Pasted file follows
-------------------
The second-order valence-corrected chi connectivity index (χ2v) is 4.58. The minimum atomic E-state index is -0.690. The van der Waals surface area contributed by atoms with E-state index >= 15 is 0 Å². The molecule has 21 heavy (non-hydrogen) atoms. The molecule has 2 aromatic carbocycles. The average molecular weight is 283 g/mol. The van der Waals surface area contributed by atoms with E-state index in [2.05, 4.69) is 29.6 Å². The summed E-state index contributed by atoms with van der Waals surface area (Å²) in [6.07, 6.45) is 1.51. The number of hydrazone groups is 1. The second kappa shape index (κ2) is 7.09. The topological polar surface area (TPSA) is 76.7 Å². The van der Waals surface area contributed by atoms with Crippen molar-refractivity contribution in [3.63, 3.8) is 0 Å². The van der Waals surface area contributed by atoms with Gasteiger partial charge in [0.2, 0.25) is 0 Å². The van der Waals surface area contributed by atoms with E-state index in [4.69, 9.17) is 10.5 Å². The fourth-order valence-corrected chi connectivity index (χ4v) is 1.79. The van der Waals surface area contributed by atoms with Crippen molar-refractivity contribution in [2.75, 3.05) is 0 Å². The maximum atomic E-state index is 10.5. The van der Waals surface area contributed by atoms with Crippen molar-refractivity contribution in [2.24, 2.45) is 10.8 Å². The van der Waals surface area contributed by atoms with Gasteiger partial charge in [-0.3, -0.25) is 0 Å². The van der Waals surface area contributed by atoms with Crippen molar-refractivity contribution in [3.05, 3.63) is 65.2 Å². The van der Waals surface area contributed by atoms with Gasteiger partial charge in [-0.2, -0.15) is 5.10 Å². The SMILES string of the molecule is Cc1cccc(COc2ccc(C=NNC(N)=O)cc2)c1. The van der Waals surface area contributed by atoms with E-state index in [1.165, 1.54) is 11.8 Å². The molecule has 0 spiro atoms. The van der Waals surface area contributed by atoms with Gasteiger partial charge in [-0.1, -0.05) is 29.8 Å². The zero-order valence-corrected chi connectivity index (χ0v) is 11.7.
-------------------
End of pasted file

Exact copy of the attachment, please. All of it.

The second-order valence-corrected chi connectivity index (χ2v) is 4.58. The minimum atomic E-state index is -0.690. The van der Waals surface area contributed by atoms with E-state index >= 15 is 0 Å². The molecule has 21 heavy (non-hydrogen) atoms. The molecule has 2 aromatic carbocycles. The average molecular weight is 283 g/mol. The van der Waals surface area contributed by atoms with E-state index in [2.05, 4.69) is 29.6 Å². The summed E-state index contributed by atoms with van der Waals surface area (Å²) in [6.07, 6.45) is 1.51. The number of hydrazone groups is 1. The second kappa shape index (κ2) is 7.09. The topological polar surface area (TPSA) is 76.7 Å². The van der Waals surface area contributed by atoms with Crippen molar-refractivity contribution in [3.63, 3.8) is 0 Å². The van der Waals surface area contributed by atoms with Gasteiger partial charge in [0.2, 0.25) is 0 Å². The van der Waals surface area contributed by atoms with E-state index in [4.69, 9.17) is 10.5 Å². The fourth-order valence-corrected chi connectivity index (χ4v) is 1.79. The van der Waals surface area contributed by atoms with Crippen molar-refractivity contribution in [2.75, 3.05) is 0 Å². The maximum atomic E-state index is 10.5. The van der Waals surface area contributed by atoms with Crippen molar-refractivity contribution in [2.24, 2.45) is 10.8 Å². The van der Waals surface area contributed by atoms with Gasteiger partial charge in [-0.3, -0.25) is 0 Å². The van der Waals surface area contributed by atoms with Crippen molar-refractivity contribution in [3.05, 3.63) is 65.2 Å². The van der Waals surface area contributed by atoms with Gasteiger partial charge in [-0.2, -0.15) is 5.10 Å². The SMILES string of the molecule is Cc1cccc(COc2ccc(C=NNC(N)=O)cc2)c1. The van der Waals surface area contributed by atoms with E-state index in [1.165, 1.54) is 11.8 Å². The molecule has 0 spiro atoms. The van der Waals surface area contributed by atoms with Gasteiger partial charge in [-0.1, -0.05) is 29.8 Å². The zero-order valence-corrected chi connectivity index (χ0v) is 11.7.